Trans-fixed, 1974

On the left, ladies and gents (and bots), is a photograph from 1974. You see a man on a Volkswagen Beetle but das not just auto. The man has been nailed to the roof of the car. He is Chris Burden, artist and proper weirdo. That photo of Burden crucified on a Beetle is from a work of his titled “Trans-fixed”.

Burden’s performance art pieces are insane and somewhat horrifying (to me, at least). In 1971, he had his assistant shoot him in the arm. With a real bullet. In 1973, he filmed himself making his way over about 50 feet of pavement sprinkled with shattered glass. Did I mention his hands were tied behind his back? The video was supposed to be inserted in the middle of ad breaks for four weeks. Why? Because Burden really wanted to be on tv. No, seriously, that’s what he said. This is the kind of guy who I imagine would enjoy movies like “Hostel” and “Captivity”. (Though, knowing how artists often act out personae, especially in performance art, Burden may well be a Wong Kar-Wai fan.)

Anyway, in later years, Burden’s art became less … tortured and more mechanical. Stuff like “Ghost Ship” and “When Robots Rule: The Two Minute Airplane Factory” were elaborately constructed installations. They didn’t necessarily work at a mechanical level but that is less nerve-wracking as a problem than his earlier stuff where a technical failure could mean a dead artist. For the past four years, Burden has been working on a new installation, titled “Metropolis II”.  I read about it in an article last year and frankly, it sounded to me like Burden had in his 60s decided that he would give in to the capitalist machine and become a brand ambassador for Hot Wheels. “Metropolis I” (2009-ish, I think) had 80 Hot Wheels cars whooshing around two lanes and a train chugging along a track. Ok, it wasn’t precisely as straightforward as a kiddie train set but then again, if I’d had a team of assistants to build the damn thing with me when I was a kid, who knows how much cooler my train set could have been? Soon after he finished with “Metropolis I”, Burden began work on “Metropolis II”. This time among his assistants was an engineer. With 1,200 cars (custom-designed), 13 toy trains, 18 lanes on which cars can zoom and a city scape made of Lego, wooden blocks, tiles and who knows what else, Burden might have made one of the most amazing portraits of Los Angeles ever.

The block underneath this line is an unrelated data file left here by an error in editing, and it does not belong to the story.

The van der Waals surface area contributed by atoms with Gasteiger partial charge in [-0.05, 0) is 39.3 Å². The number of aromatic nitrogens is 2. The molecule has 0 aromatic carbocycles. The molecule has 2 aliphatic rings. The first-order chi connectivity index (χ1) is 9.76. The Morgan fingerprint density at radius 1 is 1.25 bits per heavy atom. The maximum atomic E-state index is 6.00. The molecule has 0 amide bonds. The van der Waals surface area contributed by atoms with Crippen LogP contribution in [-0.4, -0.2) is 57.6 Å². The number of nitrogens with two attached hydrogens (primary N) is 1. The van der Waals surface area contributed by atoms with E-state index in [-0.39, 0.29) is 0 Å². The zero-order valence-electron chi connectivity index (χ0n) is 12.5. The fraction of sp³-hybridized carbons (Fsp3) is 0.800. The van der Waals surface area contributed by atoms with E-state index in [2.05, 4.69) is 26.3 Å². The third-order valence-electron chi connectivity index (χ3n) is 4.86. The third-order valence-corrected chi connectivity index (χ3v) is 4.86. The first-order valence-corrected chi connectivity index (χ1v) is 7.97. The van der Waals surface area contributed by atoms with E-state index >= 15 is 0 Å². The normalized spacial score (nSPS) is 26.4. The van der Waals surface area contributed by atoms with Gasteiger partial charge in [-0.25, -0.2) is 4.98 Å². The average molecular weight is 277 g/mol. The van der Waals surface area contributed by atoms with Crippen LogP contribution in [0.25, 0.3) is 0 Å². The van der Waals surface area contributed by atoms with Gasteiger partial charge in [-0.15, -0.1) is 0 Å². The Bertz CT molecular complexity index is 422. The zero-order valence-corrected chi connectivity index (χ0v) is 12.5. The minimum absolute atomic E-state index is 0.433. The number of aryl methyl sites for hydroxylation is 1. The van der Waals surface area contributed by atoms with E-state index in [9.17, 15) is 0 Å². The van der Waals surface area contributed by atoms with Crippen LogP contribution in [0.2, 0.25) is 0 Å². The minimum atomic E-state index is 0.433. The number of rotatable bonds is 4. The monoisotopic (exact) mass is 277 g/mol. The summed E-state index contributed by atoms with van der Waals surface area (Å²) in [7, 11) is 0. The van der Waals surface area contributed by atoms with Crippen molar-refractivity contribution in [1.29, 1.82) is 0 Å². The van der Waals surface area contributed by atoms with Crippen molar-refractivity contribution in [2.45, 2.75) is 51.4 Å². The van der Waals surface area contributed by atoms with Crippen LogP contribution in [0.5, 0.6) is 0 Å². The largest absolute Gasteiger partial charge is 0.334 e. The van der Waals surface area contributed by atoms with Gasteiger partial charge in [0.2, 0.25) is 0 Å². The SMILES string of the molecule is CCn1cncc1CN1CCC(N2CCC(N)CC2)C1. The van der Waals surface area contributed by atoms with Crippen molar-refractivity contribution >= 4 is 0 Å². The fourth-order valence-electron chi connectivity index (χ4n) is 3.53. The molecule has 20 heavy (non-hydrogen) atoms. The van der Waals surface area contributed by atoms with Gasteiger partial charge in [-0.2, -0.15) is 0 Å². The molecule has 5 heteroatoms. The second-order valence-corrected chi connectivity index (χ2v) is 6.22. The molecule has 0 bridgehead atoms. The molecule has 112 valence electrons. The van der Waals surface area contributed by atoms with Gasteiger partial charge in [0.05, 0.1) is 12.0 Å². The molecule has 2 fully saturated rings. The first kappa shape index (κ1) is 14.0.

And you can see and hear a little bit of the installation in this beautiful, beautiful little film made by the directors of Catfish (Henry Joost and Ariel Schulman). I feel myself edging towards becoming a fan of that duo. They have a great sensibility and ability to draw out a narrative with subtlety (though some of the credit for that aspect must go to their editor). And, their cinematography is gorgeous. I doubt I’m going to be able to see “Metropolis II” but I love whatever Joost and Schulman have shown in their short film. It looks amazing and I can easily imagine spending a fair amount of time following the tangles of the motorways, trying to follow a car, admiring how he’s built the skyline. It’s all so much easier on the eye and soul than a man nailed to a car. Yet, with that mad noise of miniature traffic and the sound of the wheels and levers striking one another, there’s still a sense of the old nervous anxiety and manic restlessness; as though those ticks and tocks are a countdown.

One thought on “Chasing Cars

  1. Pingback: If Art Could Kill: Top 5 Most Gruesome Acts of Performance Art

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